I’m not sure the above is all correct and coherent, I’m just rambling but may stimulate more discussion. (-:

  • SK

    I had some issues with The Girl Who Waited, but it was definitely one of the better ones and, I thought, very similar to The God Complex in that it took a single idea, jumped straight into it, and just did that one idea — rather like a sci-fi short story, in fact.
    So there clearly is an ability to do that kind of thoughtfulness within the single-episode format: it doesn’t just have to be the flash-bang of Davies.
    However, that kind of thoughtfulness is still not the same as the kind of depth you get from a slowly-building story. Note the beginning of The Girl Who Waited: the characters land in an obviously-contrived location and act out of character to set up a specific sci-fi idea. Same in The God Complex (though there the contrivedness was part of the plot).
    But we’re lacking the ability to have the cast arrive in a location, get to know people, and slowly work out what is going on — and for the plot to actually build, so that what is going on turns out to be worse than they thought, etc etc.
    We are losing, basically, the ability ever to do bits like the game-changing cliffhanger of The Curse of Fenric part three: because in forty-five minutes you have time to set up a game and play it, not to keep hitting multiple moments than change the nature of the game.
    The aim seem to be to replicate those by using the series over-story, but that just ends up messy when the game-changing moments are stuffed into undeveloped stories that exist only so the game-changing moments have episodes to happen in, but that are total unrelated to the moments rather than the two growing organically out of each other (Let’s Kill Hitler being the worst example, as there is no reason at all for that to happen in Nazi Germany: they could just as well have used the Temple of Peace as itself, for all the difference it made to the actual story as opposed to allowing a ‘slutty title’ (and a very misleading one, given how little part Hitler, or killing him, had to do with the actual plot: but then, maybe that’s just waking up the morning after and realising that you’ve been conned…)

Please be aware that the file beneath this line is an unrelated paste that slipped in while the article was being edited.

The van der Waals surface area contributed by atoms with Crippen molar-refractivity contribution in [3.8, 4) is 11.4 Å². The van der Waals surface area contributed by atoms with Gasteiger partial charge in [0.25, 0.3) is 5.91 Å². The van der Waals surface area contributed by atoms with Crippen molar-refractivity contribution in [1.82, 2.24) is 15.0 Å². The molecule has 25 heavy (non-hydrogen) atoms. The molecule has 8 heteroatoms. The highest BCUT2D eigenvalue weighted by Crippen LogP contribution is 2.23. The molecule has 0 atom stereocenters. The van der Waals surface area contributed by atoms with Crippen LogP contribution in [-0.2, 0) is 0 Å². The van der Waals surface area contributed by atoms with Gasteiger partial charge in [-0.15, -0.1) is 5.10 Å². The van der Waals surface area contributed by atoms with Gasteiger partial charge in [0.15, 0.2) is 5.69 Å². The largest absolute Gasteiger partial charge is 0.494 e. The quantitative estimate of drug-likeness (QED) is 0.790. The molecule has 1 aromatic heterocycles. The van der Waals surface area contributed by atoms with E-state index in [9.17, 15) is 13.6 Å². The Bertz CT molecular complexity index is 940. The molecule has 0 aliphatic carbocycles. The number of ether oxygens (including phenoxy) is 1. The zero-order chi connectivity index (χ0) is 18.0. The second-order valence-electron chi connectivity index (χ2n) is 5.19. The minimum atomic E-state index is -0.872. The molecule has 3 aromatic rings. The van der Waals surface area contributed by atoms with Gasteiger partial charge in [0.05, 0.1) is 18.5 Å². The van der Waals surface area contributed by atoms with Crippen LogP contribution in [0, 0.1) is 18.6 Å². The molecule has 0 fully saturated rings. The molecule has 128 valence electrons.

• bob

    I think not having two-parters basically means not falling into the trap of thinking “let’s use the same sets each week”. This leads to creativity in moving locations and not more shallow plots. Most of the last series was a multiparter and the end of series 3 was a multiparter. That is my preferred way of storytelling.

  • SK

    Using the same sets each week is good, as time can be spent on character & plot rather than introducing a new location.
    Last series was crippled by the ‘multipart’ storytelling for the reason I have already explained: it caused lots of episodes which were all middle.